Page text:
Since the turn of the century Iran has experienced three major
political upheavals in the struggle to democratize her political
systems. The last revolution inaugurated an era of unprecedented
turmoil and instead of fulfilling its democratic aim, paved the way
for an even more despotic theocracy. To put the revolution in a
proper perspective, some attempt is made to explain the reasons for
Khomeini s success in acquiring first, the symbolic leadership of
the anti-Shah revolution, and then, the monopolistic control of
power in Iran. How and why the other claimants to power were
shunted aside and later brutally repressed is a further theme for
discussion. The domestic and external ramifications of the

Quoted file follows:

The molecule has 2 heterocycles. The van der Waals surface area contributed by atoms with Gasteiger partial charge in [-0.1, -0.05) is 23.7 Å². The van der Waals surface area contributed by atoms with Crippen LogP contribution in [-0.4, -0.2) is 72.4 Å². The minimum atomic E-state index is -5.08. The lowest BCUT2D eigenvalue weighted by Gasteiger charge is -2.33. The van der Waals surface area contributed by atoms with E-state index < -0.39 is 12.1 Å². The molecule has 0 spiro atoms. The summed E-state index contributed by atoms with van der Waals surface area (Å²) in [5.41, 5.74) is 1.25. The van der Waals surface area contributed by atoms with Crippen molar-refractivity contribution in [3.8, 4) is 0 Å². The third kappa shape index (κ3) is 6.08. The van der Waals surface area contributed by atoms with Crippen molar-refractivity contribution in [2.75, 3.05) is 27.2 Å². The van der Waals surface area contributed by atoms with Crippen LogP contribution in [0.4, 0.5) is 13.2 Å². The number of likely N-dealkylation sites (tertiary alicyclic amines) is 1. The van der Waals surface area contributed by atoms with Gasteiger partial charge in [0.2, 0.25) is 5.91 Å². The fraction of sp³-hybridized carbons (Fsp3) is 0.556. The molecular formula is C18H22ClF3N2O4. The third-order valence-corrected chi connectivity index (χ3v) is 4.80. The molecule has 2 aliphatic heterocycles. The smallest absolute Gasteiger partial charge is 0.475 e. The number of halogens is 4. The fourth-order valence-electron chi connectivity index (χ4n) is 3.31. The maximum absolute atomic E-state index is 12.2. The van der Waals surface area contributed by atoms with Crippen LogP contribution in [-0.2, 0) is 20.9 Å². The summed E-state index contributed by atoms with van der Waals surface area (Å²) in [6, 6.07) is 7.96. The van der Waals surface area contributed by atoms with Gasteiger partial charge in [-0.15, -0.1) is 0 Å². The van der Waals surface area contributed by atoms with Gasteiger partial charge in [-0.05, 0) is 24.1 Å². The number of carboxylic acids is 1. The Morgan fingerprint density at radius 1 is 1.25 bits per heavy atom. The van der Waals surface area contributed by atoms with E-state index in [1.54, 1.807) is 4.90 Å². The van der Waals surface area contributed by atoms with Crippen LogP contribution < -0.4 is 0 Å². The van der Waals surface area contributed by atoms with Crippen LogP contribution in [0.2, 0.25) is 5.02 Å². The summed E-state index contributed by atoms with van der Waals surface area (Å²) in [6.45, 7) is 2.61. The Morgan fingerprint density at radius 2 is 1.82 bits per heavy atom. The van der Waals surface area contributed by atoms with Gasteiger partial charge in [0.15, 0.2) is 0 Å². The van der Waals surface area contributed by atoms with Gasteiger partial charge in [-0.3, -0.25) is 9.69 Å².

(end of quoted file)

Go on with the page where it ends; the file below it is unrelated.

revolution are examined in detail; in particular the rise of the
anti-American feeling which culminated in the hostage crisis. In
conclusion, an analysis is offered of the instrumentalities of
power available to the Islamic Republic, and several scenarios are
explored in which Iran s competing forces may converge to determine
whether this third revolution will finally succeed in subordinating
political authority to popular democratic consent.
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